Herpes Simplex Virus-2 is a sexually transmitted viral infection, which often produces painful sores, usually in the genital area. Once infected, an individual may carry the virus and be subject to recurrent bouts of infection. Some estimate that as many as 20 percent of the adult population in the United States has been exposed to the virus.
A recent study of men co-infected with herpes simplex virus type 2 (HSV-2) and HIV revealed that drugs used to suppress HSV decrease the levels of HIV in the blood and rectal secretions, which may make patients less likely to transmit the virus.
What are the cancer drugs of tomorrow and how will they be developed? At the AACR-NCI-EORTC International Conference on Molecular Targets and Cancer Therapeutics, researchers will present some answers to these and other pressing questions regarding emerging cancer therapeutics.
A team of University of Kentucky researchers has identified the roles that herpes simplex virus type 1 (HSV-1) proteins play during the invasion of cells and the formation of skin lesions known as cold sores and fever blisters.
Long-term anti-herpes treatment of women infected with both HIV and HSV2, the virus that causes genital herpes, may reduce the proportion of women with detectable HIV virus in their genital secretions according to the results of a trial in Tanzania presented the International AIDS Society Conference in Sydney.
A genetically engineered herpes simplex virus, primarily known for causing cold sores, may help keep arteries "free-flowing" in the weeks following angioplasty or stent placement for patients, according to research published early in the online edition of PNAS (Proceedings of the National Academy of Sciences of the United States of America).
Scientists have developed a virus specifically designed to target cancer tissue while not affecting normal healthy tissue.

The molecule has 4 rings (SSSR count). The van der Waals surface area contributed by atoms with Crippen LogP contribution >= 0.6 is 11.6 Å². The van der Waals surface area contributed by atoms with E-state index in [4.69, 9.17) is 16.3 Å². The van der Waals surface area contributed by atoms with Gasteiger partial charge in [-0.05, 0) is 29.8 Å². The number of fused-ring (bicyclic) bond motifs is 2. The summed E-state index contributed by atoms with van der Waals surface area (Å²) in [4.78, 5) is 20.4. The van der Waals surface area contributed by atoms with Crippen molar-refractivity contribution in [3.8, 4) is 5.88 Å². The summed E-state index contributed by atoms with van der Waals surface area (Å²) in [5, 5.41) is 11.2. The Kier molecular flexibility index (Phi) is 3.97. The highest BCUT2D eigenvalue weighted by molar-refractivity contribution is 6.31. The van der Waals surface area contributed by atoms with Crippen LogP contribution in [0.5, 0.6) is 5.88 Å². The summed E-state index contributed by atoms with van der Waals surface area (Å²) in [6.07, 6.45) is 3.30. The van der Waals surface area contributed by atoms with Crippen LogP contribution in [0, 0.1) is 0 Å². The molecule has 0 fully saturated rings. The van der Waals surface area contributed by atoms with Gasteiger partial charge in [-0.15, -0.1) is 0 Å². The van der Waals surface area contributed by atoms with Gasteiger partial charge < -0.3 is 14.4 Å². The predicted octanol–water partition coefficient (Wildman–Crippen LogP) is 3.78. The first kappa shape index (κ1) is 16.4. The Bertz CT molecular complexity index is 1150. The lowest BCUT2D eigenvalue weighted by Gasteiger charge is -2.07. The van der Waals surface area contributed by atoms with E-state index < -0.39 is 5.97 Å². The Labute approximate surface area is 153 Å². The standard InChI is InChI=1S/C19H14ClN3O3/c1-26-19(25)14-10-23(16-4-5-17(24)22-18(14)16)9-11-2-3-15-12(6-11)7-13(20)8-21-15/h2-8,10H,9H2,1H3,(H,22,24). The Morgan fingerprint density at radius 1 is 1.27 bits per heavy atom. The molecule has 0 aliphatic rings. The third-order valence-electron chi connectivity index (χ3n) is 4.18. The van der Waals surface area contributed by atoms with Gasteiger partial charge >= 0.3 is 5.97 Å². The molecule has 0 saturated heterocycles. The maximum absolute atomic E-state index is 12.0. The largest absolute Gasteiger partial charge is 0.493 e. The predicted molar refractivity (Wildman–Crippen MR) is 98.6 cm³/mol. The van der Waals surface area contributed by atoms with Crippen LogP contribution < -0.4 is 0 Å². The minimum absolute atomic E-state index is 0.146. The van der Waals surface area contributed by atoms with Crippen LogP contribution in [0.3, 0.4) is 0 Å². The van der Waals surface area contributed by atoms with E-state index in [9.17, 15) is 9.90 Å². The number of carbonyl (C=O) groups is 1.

A virus that has been specifically designed by scientists to be safe to normal tissue but deadly to cancer is showing early promise in a preliminary study, researchers said at the ESMO Conference Lugano (ECLU), Switzerland.
Rats with erectile dysfunction, or ED, that were injected with a gene therapy vector containing either of two nerve growth factors were able to regain normal function after four weeks, according to a study conducted by University of Pittsburgh School of Medicine researchers.
Researchers from the University of Pittsburgh School of Medicine report that they have successfully used gene therapy to block the pain response in an animal model of neuropathic pain, a type of chronic pain in people for which there are few effective treatments.
By adulthood, most people have suffered at least one bout of painful cold sores brought on by the Herpes simplex virus 1, also known as HSV-1.
They say this strategy could offer a novel way of treating many cancers associated with Epstein-Barr, including at least four different types of lymphoma and nasopharyngeal and gastric cancers.
Treatment of genital herpes could slow the progression of HIV in people living with both viruses, according to a study published in the Feb. 22 issue of the New England Journal of Medicine.
Experts call for HSV control measures, including vaccine, to rank high on international HIV prevention and research agenda as exciting trial findings are published.
A researcher at Montana State University has called for an innovative, new approach in developing a vaccine against genital herpes.
For the first time, researchers have identified a peptide that can spur cargo transport in nerve cells, a discovery that could help scientists better understand nerve cell function and test possible therapies for neurodegenerative diseases.
Researchers here have discovered how a specific chemotherapy drug helps a cancer-killing virus. The virus is being tested in animals for the treatment of incurable human brain tumors.
The prevalence of herpes in the U.S. is declining, according to a study published in the Aug. 23 edition of the Journal of the American Medical Association, Reuters reports (Reuters, 8/22).
The findings of a WHO/UNAIDS consultation presented at the XVI International AIDS Conference confirm that caring for sexually transmitted infections (STIs) at the right stage of an epidemic and targeting them at key population groups can reduce HIV transmission.
SARS coronavirus protein called "nsp1" causes the breakdown of biochemical messages that normally prompt the production of a protein critical to defending the body against viruses.
Giving an anti-viral drug to pregnant women who have a history of genital herpes significantly lowers the rate of Caesarean sections needed to protect the infant from becoming infected with the virus, researchers at UT Southwestern Medical Center have found.